Is Airline Retail the future of Duty Free? Reflections from #ARC15LON

I have been attending the Airline Retail Conference (ARC) in London for the past two days and reflecting on the future of Airline Retail, especially in comparison to the wider Global Travel Retail/ Duty Free market which includes Airport shops, Ferries and other shops and sales. The total market is worth c. $60 billion globally and has air stewardessgrown at 9% CAGR (2010-15). Airline retail in comparison has lagged behind growing at 3% and with a small share despite the dependence on airlines and their networks for the majority of the market. As Niklas Julin, Inflight Services Marketing Director, shared at the event based on research, airline retail is perceived as a ‘last minute’ shopping resort with only 5% stating as important or extremely important.

Additionally, the commercial demands on brands operating in Travel Retail can be very high, driven by factors such as high airport concession fees on retailers (due to the concession model but also desire from airports to increase non-aeronautical revenues), market consolidation and the physical limitation on the number of products listed on board an airline catalogue and available in the carts (which in turn drives competition and thus increases the cost to brands). In short, all of these factors will place further pressure on brands willing to operate in Travel Retail.

Typically brands enter Global Travel Retail due to the access it provides to international passengers (the consumer) and the opportunity to bring their ‘brands to life’ by engaging in a meaningful way with the consumer. The commercial aspect is obviously imporinflight service slide 1tant but a balanced approach is usually taken by the majority of brands.

We also know that passenger numbers continue to grow globally and more people become familiar with the experience of flying. Life in the air can be luxurious, however the consumer shopping experience usually does not match it as highlighted by Ruth Harrison, ThoughtWorks Europe, Director of Retail Strategy, in her presentation at ARC London event.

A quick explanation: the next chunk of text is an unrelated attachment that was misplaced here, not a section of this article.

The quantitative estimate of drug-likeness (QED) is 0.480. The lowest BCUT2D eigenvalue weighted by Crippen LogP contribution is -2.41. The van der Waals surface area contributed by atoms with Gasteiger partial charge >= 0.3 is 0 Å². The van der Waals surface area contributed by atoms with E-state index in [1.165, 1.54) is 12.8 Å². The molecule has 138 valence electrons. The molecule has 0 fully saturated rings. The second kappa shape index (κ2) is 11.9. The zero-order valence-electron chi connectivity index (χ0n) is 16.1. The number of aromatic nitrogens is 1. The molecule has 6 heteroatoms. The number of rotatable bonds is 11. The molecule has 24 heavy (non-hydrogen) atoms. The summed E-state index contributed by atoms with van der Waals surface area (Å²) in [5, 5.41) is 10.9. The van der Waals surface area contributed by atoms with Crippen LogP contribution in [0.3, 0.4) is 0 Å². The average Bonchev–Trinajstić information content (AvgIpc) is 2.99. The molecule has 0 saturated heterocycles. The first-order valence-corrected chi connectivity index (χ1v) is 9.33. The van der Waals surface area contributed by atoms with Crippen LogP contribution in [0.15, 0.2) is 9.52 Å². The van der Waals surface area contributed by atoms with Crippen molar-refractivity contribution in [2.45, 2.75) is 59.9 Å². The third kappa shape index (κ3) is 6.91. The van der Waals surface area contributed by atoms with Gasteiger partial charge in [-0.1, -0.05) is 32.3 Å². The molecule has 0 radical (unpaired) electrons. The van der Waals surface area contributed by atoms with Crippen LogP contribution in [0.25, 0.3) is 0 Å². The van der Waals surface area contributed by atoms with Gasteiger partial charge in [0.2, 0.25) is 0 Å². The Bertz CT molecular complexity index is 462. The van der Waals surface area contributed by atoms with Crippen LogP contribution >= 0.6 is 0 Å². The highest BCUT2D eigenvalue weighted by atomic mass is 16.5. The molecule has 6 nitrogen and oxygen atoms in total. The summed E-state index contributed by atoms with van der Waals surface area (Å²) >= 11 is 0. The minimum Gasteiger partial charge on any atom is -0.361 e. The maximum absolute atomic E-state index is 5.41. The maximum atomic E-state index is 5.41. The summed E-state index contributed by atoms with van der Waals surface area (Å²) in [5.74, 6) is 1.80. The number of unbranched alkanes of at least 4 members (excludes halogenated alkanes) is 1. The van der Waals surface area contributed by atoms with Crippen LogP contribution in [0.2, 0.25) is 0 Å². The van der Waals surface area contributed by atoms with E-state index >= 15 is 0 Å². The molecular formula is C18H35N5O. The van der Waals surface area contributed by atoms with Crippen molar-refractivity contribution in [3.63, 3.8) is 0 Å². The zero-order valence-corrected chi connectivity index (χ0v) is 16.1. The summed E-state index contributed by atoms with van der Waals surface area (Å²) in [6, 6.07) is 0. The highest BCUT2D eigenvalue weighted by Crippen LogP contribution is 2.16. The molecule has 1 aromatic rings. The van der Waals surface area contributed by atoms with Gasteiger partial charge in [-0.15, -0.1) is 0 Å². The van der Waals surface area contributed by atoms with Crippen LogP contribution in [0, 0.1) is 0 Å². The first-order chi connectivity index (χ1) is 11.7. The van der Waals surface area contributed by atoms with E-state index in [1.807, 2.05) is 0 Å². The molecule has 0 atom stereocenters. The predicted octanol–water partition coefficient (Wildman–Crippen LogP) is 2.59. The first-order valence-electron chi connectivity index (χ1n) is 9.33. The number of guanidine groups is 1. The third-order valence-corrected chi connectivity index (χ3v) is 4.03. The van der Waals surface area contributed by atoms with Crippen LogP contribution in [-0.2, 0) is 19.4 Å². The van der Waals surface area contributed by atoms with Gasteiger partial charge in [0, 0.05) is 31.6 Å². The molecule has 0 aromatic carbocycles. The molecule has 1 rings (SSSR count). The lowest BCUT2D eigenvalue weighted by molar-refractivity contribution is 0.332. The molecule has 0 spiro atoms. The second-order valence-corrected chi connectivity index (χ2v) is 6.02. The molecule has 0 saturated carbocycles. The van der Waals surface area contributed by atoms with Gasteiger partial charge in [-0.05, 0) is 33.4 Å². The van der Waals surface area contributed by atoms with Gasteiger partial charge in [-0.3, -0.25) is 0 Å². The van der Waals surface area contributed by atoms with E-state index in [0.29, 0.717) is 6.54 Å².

Airline Retail tends to be the part of duty free forgotten by most and yet, the airline has one significant advantage – it knows who is travelling before some of their competition (such as airports). So could Airline Retail really be the future of Duty Free?

Imagine a world where the Airline put the consumer first and it offered great perceived value through its retail offering. Space was no longer an obstacle to offering a wider range of products and services. Experiences and services linked to areas and travel locations of interest were available. Personalised services and products were common practice.  Digital interactions between the airline, brands and the consumer were facilitated by the connected world in which we already live in. Every action taken was about enhancing the passenger experience. As Mark Allen, Air Meals, VP Business Development & Operations shared at his presentation, it is about finding ways of  “guestifying the consumer experience whilst flying” and this would be an extension of that concept to include enhancing the pre and post flight experience also.

Imagine a world where the Airline recognised their unique ability to act as a disruptive influence in Travel Retail. An airline which shared more widely the commercial benefit with brands and the consumer creating a true Trinity partnership. An airline taking advantage of technology  to allow more brands to join in the airline retail arena at a lower cost, bringing more opportunity for brands to engage with consumers and in turn investment from brands to create unique activations, services and product offerings. The future could be closer than we think….but only once Airlines understand the advantage they have and how to utilise it for the benefit of all stakeholders in the industry.

The future of Duty Free could be Airline Retail…

airplane in flight

Note: All views on this post are my own and may not necessarily reflect the views of my employer. Others quoted on this post were used for context only.

This blog was originally published in June 2015 on LinkedIn



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